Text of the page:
Wednesday, September 7, 2011

The Age of the $1,000 Genome

The irony of some events deserve comment. On October 24th such an event will take place in San Francisco. The advance flyer announces:

"New DNA sequencing tools are improving at such a rapid pace that scientists say it will soon be possible to generate the 3-billion-letter signature of an individual’s DNA for $1,000, and possibly in as little as 15 minutes of work. If this can be done on a large scale, scientists expect it will create an enormously deep set of information to clear the way for a more personalized brand of medicine."

Some are predicting that this milestone will be reached within 5 years. The astute reader of this blog post, if you have followed the above link, will have noted that the "at the door" registration for this half-day conference is half the price that it is predicted to cost to sequence the entire human genome within a few years. Of course early bird and student admission rates are considerably less. However, it makes one wonder if it will soon cost less to sequence the entire human genome than it will to attend a conference to hear experts talk about that process. This technology is now accelerating at a rate that rivals that shown by computing power over the last three decades. Once again technological advance are outstripping our ability to decide on the appropriate legal and ethical norms that are appropriate to take best advantage of the potential benefits and at the same time offer protection to individuals and society as a whole from the potential misuse of these advances.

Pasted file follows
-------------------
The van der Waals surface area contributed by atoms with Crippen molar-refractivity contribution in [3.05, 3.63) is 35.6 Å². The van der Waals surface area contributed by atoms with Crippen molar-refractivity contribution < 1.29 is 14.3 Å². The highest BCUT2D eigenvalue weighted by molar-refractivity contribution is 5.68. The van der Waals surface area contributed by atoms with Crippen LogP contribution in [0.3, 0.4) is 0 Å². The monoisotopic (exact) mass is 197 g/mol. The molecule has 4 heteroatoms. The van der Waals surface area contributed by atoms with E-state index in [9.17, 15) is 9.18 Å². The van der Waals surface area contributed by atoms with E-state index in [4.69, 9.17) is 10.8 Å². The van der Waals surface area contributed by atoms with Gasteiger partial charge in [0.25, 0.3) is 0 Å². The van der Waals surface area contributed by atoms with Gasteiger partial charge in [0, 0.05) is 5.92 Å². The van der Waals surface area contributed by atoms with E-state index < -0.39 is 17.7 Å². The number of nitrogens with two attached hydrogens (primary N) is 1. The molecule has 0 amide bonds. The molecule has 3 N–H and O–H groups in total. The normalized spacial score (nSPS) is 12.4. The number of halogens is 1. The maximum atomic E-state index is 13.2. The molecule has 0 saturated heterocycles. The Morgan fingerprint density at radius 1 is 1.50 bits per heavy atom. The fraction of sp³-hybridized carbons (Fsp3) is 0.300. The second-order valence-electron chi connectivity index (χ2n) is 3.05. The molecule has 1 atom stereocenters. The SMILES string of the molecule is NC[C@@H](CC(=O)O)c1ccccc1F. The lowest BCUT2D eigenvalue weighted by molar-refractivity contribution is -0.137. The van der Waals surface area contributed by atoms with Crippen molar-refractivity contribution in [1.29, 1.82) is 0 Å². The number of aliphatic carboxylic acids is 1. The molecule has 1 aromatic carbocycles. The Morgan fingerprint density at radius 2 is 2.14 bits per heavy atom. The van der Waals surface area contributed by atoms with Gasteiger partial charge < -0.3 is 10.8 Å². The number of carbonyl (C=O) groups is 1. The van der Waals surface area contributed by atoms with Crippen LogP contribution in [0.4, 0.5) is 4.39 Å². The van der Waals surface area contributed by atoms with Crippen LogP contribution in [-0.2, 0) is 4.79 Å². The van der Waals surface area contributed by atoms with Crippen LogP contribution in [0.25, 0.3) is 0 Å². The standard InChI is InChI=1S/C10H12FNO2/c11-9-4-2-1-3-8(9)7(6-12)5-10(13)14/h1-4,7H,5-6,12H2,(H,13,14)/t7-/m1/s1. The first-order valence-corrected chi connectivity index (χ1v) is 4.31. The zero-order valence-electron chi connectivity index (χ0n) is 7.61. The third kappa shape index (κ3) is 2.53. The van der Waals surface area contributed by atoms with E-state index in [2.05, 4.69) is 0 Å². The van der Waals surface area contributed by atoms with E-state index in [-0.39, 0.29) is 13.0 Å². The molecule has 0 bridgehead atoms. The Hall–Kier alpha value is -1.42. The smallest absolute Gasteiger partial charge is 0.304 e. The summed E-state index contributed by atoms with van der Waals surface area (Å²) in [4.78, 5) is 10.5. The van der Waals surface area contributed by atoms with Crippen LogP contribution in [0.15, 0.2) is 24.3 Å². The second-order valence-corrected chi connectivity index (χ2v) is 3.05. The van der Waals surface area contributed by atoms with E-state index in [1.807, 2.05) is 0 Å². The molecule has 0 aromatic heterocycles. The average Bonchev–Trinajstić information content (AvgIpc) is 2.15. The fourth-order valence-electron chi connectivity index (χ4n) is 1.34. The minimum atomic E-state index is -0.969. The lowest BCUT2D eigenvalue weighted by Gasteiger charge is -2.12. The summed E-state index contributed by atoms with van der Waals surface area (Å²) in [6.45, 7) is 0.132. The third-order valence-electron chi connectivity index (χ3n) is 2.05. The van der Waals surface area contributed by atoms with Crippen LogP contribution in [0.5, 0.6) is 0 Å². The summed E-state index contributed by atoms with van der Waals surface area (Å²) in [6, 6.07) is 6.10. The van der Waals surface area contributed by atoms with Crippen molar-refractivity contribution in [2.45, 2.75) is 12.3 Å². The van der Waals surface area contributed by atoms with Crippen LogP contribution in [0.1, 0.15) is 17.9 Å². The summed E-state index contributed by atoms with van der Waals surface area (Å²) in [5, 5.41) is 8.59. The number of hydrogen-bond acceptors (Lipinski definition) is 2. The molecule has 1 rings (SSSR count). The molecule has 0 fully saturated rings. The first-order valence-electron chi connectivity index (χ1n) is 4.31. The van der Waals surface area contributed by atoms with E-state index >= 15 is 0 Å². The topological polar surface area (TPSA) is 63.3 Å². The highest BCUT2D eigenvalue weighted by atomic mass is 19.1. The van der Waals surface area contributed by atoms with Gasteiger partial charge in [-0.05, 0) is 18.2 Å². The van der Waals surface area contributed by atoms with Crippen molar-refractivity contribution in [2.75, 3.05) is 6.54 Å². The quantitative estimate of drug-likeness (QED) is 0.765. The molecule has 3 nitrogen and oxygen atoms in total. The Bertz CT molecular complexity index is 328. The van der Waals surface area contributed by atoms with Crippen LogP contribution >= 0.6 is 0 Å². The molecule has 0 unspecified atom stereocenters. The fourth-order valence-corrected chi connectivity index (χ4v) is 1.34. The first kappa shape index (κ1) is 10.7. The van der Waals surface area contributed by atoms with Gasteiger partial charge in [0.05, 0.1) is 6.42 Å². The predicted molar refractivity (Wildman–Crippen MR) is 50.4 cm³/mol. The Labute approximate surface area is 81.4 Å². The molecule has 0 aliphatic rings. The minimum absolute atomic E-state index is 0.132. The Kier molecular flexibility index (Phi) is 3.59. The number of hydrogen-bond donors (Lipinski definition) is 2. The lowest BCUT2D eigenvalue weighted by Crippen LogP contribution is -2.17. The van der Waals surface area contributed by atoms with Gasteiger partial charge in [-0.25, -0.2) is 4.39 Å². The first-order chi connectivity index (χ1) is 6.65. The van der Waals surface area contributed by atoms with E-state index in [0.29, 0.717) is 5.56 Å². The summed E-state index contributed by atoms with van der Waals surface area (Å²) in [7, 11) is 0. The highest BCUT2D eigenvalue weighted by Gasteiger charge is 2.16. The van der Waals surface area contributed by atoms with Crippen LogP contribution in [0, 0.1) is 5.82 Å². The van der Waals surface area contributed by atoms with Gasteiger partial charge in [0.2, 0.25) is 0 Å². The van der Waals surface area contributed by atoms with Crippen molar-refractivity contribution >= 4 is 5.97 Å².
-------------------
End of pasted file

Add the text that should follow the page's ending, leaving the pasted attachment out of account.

Luke Timmerman's article @ offers more information on this conference and the speakers who are going to present. Ready or not the age of the $1,000 genome is coming faster than many of us think.

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